Was bleibt?

Selbsterforschung ist der direkteste Weg zum Ewigen. Sri Ramana machte deutlich, dass jeder bereits dieses ewige Selbst ist, sich aber fälschlich mit dem Körper und der Persönlichkeit, die sich darum herum entwickelt hat, identifiziert. Dennoch ist in unserem Ich-Empfinden die Tür zu unserer wahren Heimat. So könnten wir die Aussage von Christus ganz wörtlich nehmen: "Ich bin (ist) die Tür."

Deshalb empfahl Ramana, sich direkt des Ich-Empfindens bewusst zu bleiben. Wenn wir darin reifen und stiller werden, wird ganz deutlich, dass wir nur Objekte erleben. Auch unser persönliches 'Ich' setzt sich nur aus mentalen Elementen zusammen, die alle objektiv sind und veräußert werden können. Dennoch bleibt unsere wahre Identität zweifelsfrei zurück. Wir können sie nicht objektivieren. Sri Ramana lehrte, dass dieses reine Ich-Bin absoluten Charakter hat, reines Gewahrsein ist. Sobald das persönliche Ich oder Ego jedes Halten an inneren oder äußeren Objekten aufgegeben hat, sinkt der Ich-Gedanke ins Herz, in das Ewige. In diesem Moment verschwindet die äußere Weltwahrnehmung und es wird klar, dass unser Wahrnehmungsmodus auf einem Irrtum beruht hat. Das wird in Indien Maya, Täuschung, genannt.

 

 

In einer seiner ersten Schriften sagte Ramana:

"Das, was im Körper als 'Ich' aufsteigt, ist der Geist. Ergründet man, wo im Körper dieser Ich-Gedanke zuerst entsteht, wird man entdecken, dass er aus dem Herzen kommt. Das ist der Ort des Ursprungs des Geistes. Sogar, wenn man ununterbrochen 'Ich, Ich'

wiederholt, wird man zu diesem Ort gelangen. Von allen Gedanken, die im Geist entstehen, ist der Ich-Gedanke der erste. Erst wenn er entstanden ist, können sich andere Gedanken erheben. Erst nach dem ersten persönlichen Pronomen können die zweiten und dritten Pronomen erscheinen.                                      

 

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Kommentare: 1
  • #1

    garich (Mittwoch, 22 Februar 2017 08:22)

    from D. Godman's "Be as you Are";
    This belief that the mind can, by its own activities, reach the Self is
    the root of most of the misconceptions about the practice of self-enquiry. A classic example of this is the belief that self-enquiry involves concentrating on a particular centre in the body called the Heart-centre. This widely-held view results from a misinterpretation of some of Sri Ramana’s statements on the Heart, and to understand how this belief
    has come about it will be necessary to take a closer look at some of his ideas on the subject.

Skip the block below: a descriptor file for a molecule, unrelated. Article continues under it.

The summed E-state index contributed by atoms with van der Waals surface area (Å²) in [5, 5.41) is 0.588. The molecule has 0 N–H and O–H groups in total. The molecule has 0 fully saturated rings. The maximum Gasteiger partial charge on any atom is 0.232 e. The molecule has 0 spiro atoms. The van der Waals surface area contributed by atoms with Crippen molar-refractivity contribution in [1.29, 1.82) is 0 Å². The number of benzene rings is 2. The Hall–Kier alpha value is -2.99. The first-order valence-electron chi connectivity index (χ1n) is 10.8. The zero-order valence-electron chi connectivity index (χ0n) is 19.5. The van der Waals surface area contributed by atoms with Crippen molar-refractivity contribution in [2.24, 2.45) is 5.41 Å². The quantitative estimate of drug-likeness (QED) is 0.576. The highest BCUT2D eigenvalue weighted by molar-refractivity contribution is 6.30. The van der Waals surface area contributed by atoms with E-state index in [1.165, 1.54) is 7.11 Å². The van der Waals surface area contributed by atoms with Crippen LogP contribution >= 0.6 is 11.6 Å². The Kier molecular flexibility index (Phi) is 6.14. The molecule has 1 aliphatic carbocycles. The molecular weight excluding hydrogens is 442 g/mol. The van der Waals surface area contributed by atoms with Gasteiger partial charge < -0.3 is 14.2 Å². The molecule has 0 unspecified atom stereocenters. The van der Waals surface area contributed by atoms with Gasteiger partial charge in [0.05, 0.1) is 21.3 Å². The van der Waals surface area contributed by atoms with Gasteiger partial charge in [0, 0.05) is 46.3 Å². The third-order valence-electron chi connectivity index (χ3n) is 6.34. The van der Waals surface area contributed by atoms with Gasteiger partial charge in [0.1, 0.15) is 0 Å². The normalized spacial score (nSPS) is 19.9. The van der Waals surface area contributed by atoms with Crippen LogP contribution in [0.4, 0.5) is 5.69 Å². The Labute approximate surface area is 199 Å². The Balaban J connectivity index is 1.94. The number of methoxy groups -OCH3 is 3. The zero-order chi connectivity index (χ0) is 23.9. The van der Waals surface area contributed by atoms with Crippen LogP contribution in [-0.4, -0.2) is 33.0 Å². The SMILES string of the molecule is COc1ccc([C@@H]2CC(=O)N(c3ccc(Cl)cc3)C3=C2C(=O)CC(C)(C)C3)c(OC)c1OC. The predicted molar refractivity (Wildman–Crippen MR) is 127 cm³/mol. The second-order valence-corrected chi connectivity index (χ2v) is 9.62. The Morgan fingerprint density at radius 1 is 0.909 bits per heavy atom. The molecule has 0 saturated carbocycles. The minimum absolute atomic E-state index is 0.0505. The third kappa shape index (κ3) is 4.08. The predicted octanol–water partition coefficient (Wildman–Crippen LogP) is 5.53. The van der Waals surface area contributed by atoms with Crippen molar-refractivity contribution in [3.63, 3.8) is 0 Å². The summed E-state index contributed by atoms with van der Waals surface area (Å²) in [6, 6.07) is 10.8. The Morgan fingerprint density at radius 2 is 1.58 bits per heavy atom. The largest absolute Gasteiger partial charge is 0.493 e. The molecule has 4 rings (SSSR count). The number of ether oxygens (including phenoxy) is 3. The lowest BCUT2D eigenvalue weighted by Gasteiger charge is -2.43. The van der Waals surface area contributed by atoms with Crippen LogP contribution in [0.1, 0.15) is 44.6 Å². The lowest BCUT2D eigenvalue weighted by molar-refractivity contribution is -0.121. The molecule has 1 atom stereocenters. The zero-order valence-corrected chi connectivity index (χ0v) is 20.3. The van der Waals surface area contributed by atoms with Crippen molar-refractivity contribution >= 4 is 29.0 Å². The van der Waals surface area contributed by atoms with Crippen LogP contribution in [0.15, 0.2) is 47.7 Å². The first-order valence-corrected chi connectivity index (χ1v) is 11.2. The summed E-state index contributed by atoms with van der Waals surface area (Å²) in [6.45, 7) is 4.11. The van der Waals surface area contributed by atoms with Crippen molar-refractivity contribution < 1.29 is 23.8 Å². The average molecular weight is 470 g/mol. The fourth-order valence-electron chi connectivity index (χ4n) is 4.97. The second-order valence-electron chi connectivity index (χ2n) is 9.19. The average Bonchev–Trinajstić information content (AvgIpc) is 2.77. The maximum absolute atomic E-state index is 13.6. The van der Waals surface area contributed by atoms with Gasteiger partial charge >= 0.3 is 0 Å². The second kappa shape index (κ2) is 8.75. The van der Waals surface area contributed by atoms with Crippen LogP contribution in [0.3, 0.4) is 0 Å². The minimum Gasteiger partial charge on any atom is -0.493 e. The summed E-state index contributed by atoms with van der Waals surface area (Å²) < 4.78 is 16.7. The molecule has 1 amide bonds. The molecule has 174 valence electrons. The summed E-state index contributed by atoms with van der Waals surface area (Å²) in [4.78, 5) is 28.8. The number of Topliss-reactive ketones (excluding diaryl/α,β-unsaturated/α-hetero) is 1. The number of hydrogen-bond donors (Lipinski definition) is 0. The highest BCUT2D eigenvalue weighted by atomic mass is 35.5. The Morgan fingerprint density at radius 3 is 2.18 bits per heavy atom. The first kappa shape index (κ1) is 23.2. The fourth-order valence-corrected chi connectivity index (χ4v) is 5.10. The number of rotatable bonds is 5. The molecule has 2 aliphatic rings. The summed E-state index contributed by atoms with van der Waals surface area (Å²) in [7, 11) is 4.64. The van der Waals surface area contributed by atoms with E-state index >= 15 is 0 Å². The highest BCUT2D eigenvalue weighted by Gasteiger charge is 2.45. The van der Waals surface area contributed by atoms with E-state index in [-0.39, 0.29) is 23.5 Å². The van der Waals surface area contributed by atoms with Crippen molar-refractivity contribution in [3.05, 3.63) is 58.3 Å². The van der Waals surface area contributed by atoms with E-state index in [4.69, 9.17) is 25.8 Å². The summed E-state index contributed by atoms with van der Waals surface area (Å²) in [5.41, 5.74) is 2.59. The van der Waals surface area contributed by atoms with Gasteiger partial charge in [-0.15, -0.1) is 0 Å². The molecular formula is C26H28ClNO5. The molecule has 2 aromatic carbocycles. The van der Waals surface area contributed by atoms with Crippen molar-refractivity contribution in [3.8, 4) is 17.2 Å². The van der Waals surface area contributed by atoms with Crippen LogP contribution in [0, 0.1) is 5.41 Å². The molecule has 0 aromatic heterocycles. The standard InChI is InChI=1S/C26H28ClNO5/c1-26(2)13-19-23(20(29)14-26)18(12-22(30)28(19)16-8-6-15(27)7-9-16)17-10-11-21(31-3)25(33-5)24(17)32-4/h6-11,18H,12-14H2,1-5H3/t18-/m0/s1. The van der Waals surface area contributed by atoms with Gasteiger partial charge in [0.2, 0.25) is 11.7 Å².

In describing the origin of the ‘I’-thought he sometimes said that it rose to the brain through a channel which started
    from a centre in the right-hand side of the chest. He called this centre the Heart-centre and said that when the
    ‘I’-thought subsided into the Self it went back into the centre and disappeared. He also said that when the Self is
    consciously experienced, there is a tangible awareness that this centre is the source of both the mind and the world.
    However, these statements are not strictly true and Sri Ramana sometimes qualified them by saying that they were
    only schematic representations which were given to those people who persisted in identifying with their bodies. He
    said that the Heart is not really located in the body and that from the highest standpoint it is equally untrue to say that
    the ‘I’-thought arises and subsides into this centre on the right of the chest.
    Because Sri Ramana often said ‘Find the place where the ‘I’ arises’ or ‘Find the source of the mind’, many people
    interpreted these statements to mean that they should concentrate on this particular centre while doing self-enquiry.
    Sri Ramana rejected this interpretation many times by saying that the source of the mind or the ‘I’ could only be
    discovered through attention to the ‘I’- thought and not through concentration on a particular part of the body. He did
    sometimes say that putting attention on this centre is a good concentration practice, but he never associated it with
    self- enquiry. He also occasionally said that meditation on the Heart was an effective way of reaching the Self, but
    again, he never said that this should be done by concentrating on the Heart-centre. Instead he said that one should
    meditate on the Heart ‘as it is’. The Heart ‘as it is’ is not a location, it is the immanent Self and one can only be aware
    of its real nature by being it. It cannot be reached by concentration.
    Although there are several potentially ambiguous comments of this kind about the Heart and the Heart-centre, in all
    his writings and recorded conversations there is not a single statement to support the contention that self-enquiry is to
    be practised by concentrating on this centre. In fact, by closely examining his statements on the subject one can only
    conclude that while the experience of the Self contains an awareness of this centre, concentration on this centre will
    not result in the experience of the Self.